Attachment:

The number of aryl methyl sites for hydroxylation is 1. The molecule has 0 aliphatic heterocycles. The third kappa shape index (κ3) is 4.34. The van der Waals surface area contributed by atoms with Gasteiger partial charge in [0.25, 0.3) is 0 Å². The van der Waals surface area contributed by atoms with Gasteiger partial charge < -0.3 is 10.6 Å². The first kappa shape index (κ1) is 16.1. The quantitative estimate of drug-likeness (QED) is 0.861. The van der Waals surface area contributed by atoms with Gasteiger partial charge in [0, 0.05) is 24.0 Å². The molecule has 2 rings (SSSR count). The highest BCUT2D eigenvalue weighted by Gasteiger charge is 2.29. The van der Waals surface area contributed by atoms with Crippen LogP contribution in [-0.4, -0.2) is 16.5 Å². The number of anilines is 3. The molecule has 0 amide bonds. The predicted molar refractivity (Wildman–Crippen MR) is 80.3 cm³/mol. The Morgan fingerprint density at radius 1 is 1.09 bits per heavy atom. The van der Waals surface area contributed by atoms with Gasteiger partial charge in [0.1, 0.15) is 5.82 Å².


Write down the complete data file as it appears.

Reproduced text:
The number of aryl methyl sites for hydroxylation is 1. The molecule has 0 aliphatic heterocycles. The third kappa shape index (κ3) is 4.34. The van der Waals surface area contributed by atoms with Gasteiger partial charge in [0.25, 0.3) is 0 Å². The van der Waals surface area contributed by atoms with Gasteiger partial charge < -0.3 is 10.6 Å². The first kappa shape index (κ1) is 16.1. The quantitative estimate of drug-likeness (QED) is 0.861. The van der Waals surface area contributed by atoms with Gasteiger partial charge in [0, 0.05) is 24.0 Å². The molecule has 2 rings (SSSR count). The highest BCUT2D eigenvalue weighted by Gasteiger charge is 2.29. The van der Waals surface area contributed by atoms with Crippen LogP contribution in [-0.4, -0.2) is 16.5 Å². The number of anilines is 3. The molecule has 0 amide bonds. The predicted molar refractivity (Wildman–Crippen MR) is 80.3 cm³/mol. The Morgan fingerprint density at radius 1 is 1.09 bits per heavy atom. The van der Waals surface area contributed by atoms with Gasteiger partial charge in [0.1, 0.15) is 5.82 Å².